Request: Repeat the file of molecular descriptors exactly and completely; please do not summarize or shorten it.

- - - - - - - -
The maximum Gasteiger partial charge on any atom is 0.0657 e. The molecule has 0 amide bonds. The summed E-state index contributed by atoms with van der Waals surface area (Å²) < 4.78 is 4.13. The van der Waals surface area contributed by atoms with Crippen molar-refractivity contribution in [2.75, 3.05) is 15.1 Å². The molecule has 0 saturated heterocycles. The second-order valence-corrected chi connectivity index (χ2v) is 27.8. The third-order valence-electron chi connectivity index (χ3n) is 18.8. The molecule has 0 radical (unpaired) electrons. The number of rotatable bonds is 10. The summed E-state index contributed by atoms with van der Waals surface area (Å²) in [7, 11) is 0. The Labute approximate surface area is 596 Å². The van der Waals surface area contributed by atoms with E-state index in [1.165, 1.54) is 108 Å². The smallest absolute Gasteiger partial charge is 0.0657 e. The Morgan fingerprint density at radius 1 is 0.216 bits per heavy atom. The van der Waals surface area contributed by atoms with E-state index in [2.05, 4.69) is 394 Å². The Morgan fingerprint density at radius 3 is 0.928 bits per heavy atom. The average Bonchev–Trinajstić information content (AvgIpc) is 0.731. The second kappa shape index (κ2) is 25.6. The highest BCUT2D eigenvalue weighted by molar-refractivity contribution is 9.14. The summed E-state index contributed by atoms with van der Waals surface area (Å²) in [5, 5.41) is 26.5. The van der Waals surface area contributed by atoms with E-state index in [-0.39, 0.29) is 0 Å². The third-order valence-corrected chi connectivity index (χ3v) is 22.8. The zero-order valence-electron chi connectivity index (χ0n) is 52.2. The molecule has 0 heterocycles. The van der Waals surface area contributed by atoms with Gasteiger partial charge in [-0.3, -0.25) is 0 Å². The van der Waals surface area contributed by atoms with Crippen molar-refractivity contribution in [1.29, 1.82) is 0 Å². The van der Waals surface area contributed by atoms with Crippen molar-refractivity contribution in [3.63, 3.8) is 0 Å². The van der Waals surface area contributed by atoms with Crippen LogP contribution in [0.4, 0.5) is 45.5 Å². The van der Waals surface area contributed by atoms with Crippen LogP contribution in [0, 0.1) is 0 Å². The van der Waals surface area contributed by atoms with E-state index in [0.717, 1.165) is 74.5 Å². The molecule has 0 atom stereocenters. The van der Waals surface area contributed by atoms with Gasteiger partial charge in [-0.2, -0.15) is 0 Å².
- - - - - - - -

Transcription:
The maximum Gasteiger partial charge on any atom is 0.0657 e. The molecule has 0 amide bonds. The summed E-state index contributed by atoms with van der Waals surface area (Å²) < 4.78 is 4.13. The van der Waals surface area contributed by atoms with Crippen molar-refractivity contribution in [2.75, 3.05) is 15.1 Å². The molecule has 0 saturated heterocycles. The second-order valence-corrected chi connectivity index (χ2v) is 27.8. The third-order valence-electron chi connectivity index (χ3n) is 18.8. The molecule has 0 radical (unpaired) electrons. The number of rotatable bonds is 10. The summed E-state index contributed by atoms with van der Waals surface area (Å²) in [7, 11) is 0. The Labute approximate surface area is 596 Å². The van der Waals surface area contributed by atoms with E-state index in [1.165, 1.54) is 108 Å². The smallest absolute Gasteiger partial charge is 0.0657 e. The Morgan fingerprint density at radius 1 is 0.216 bits per heavy atom. The van der Waals surface area contributed by atoms with E-state index in [2.05, 4.69) is 394 Å². The Morgan fingerprint density at radius 3 is 0.928 bits per heavy atom. The average Bonchev–Trinajstić information content (AvgIpc) is 0.731. The second kappa shape index (κ2) is 25.6. The highest BCUT2D eigenvalue weighted by molar-refractivity contribution is 9.14. The summed E-state index contributed by atoms with van der Waals surface area (Å²) in [5, 5.41) is 26.5. The van der Waals surface area contributed by atoms with E-state index in [-0.39, 0.29) is 0 Å². The third-order valence-corrected chi connectivity index (χ3v) is 22.8. The zero-order valence-electron chi connectivity index (χ0n) is 52.2. The molecule has 0 heterocycles. The van der Waals surface area contributed by atoms with Gasteiger partial charge in [-0.3, -0.25) is 0 Å². The van der Waals surface area contributed by atoms with Crippen molar-refractivity contribution in [1.29, 1.82) is 0 Å². The van der Waals surface area contributed by atoms with Crippen molar-refractivity contribution in [3.63, 3.8) is 0 Å². The van der Waals surface area contributed by atoms with Crippen LogP contribution in [0.4, 0.5) is 45.5 Å². The van der Waals surface area contributed by atoms with Crippen LogP contribution in [0, 0.1) is 0 Å². The van der Waals surface area contributed by atoms with E-state index in [0.717, 1.165) is 74.5 Å². The molecule has 0 atom stereocenters. The van der Waals surface area contributed by atoms with Gasteiger partial charge in [-0.2, -0.15) is 0 Å².